This is a long one.
For two weeks we have been contending with winter and poor health. A ten-inch snowstorm was followed a week later by an ice storm. During that time, I missed one whole day and two half-days of work due to acute bronchitis, the effects of which are not yet completely gone. On Monday afternoon, as I prepared to leave work and was scraping the ice off my car, I ended up with a spider-web cracked back window and a hole the size of a football in said window. A generous coworker picked me up at my house on Tuesday morning (it was definitely out of her way to do so). Later, I was talking with a student that had been shoveling the sidewalk when the window broke and he was asking about the situation. I mentioned that my home was also without electricity. He was sympathetic, which was nice. But it was also a chance to say that I believed that God was watching out for my family and that He would provide whatever we needed. The young man expressed appreciation for my outlook.
As my coworker drove me back to town, I called my brother-in-law to ask his advice (as a homebuilder, he tends to have good ideas!) on making sure our pipes wouldn't freeze as the temp was expected to drop below zero that night. He said that he had a kerosene heater that we could use, and he took the time out of his day to get it out of his barn, clean it up, and get it ready for us. He agreed to bring it to the Christmas Eve service at our church and give it to us then.
My coworker dropped me off at the church, as it was in her neighborhood, and Laurel and the boys picked me up there a few minutes later. In the meantime, I had called my folks to see how they were doing and to let them know what was going on with us. We ran some errands (lunch, a haircut for me, a couple of last-minute items for Christmas) and then went home to get ready for the service.
By the time we were ready to go, both my folks and my sister's family had offered to let us spend the night at their respective homes to stay warm. When we got to the church early for rehearsal, conversations there led to similar offers from the pastor's family and an elder's family. We also learned of several other church families that were without electricity. One couple offered to let me pick up kerosene from their home after the service to use with my brother-in-law's heater.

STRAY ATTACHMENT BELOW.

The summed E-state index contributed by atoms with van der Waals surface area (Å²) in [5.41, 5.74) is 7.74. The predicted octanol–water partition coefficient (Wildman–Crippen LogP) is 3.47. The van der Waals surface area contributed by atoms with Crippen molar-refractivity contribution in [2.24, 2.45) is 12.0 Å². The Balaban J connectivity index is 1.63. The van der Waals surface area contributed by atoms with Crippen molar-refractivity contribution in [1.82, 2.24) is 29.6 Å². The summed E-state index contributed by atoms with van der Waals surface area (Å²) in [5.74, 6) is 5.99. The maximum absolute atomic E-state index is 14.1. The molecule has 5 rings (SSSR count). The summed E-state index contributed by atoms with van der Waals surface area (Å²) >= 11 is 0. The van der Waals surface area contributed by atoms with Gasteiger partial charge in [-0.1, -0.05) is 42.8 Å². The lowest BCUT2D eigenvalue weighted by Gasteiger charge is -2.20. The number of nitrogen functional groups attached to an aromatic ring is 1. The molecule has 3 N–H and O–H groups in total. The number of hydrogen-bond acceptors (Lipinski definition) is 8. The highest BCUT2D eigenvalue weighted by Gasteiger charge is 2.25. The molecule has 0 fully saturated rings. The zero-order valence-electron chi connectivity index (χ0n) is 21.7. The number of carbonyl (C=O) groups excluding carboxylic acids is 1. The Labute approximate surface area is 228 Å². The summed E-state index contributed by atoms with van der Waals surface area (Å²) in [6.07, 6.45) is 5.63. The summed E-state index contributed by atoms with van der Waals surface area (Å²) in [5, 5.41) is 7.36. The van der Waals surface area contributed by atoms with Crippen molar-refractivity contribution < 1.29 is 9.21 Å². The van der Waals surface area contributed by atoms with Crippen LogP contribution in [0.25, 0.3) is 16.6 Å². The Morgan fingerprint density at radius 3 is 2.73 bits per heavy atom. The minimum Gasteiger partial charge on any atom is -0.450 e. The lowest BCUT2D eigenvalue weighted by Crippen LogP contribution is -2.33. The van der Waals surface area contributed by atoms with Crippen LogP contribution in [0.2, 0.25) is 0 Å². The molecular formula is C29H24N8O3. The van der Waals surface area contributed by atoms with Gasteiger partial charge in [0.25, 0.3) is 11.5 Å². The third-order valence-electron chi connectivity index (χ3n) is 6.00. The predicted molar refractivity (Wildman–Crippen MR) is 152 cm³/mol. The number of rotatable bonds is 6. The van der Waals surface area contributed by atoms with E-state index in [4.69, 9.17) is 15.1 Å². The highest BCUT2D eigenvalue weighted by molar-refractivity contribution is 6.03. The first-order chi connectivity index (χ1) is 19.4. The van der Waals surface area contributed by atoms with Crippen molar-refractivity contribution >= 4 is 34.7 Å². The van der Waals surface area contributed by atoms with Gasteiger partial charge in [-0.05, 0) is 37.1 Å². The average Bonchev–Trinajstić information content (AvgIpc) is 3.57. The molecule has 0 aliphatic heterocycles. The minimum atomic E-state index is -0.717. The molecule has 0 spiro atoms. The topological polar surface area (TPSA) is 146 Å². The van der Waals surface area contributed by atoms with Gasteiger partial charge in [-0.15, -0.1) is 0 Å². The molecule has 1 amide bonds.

The service was simple, but beautiful. The special music was soul-stirring. The sermon was short, but powerful in reminding us that our Savior was born to die that we might live, that He became poor that we might receive Him and be rich. My heart still swells with joy at the love of God for His people, and I am so grateful that He has made me His own!
After the service, another man in the church offered us the use of a small generator (brand new, still in the box, he said) to power our furnace, so that we would at least stay warm. He said he'd provide gas for it, too, to save me the trouble of getting some, as my gas can is inside a shed I can't access just now (door frozen to ground). My brother-in-law offered to bring it to us and hook it up, as our furnace is hard-wired and would need a handyman to connect it safely (and I'm no handyman). We agreed that this was a better solution than the space heater, especially since it would help the whole house.
All the arrangements were made. He would pick up the generator and other necessary supplies and come to our house later. The elder that offered us a place to stay would call and check on us to see if we would be coming that night or if we'd want to go to their home on Christmas. The boys were exhausted and needed sleep. We still had presents to wrap, of course.
As we drove into our town, I suddenly noticed that some homes had lights where darkness had held sway earlier. Then, about a mile from the house, we saw a utility truck, with men hard at work. Hope began to rise in our hearts. Alas, it was still dark on our stretch, so I parked the car carefully to allow room for my brother-in-law and me to get the necessary supplies to the house to set up the generator.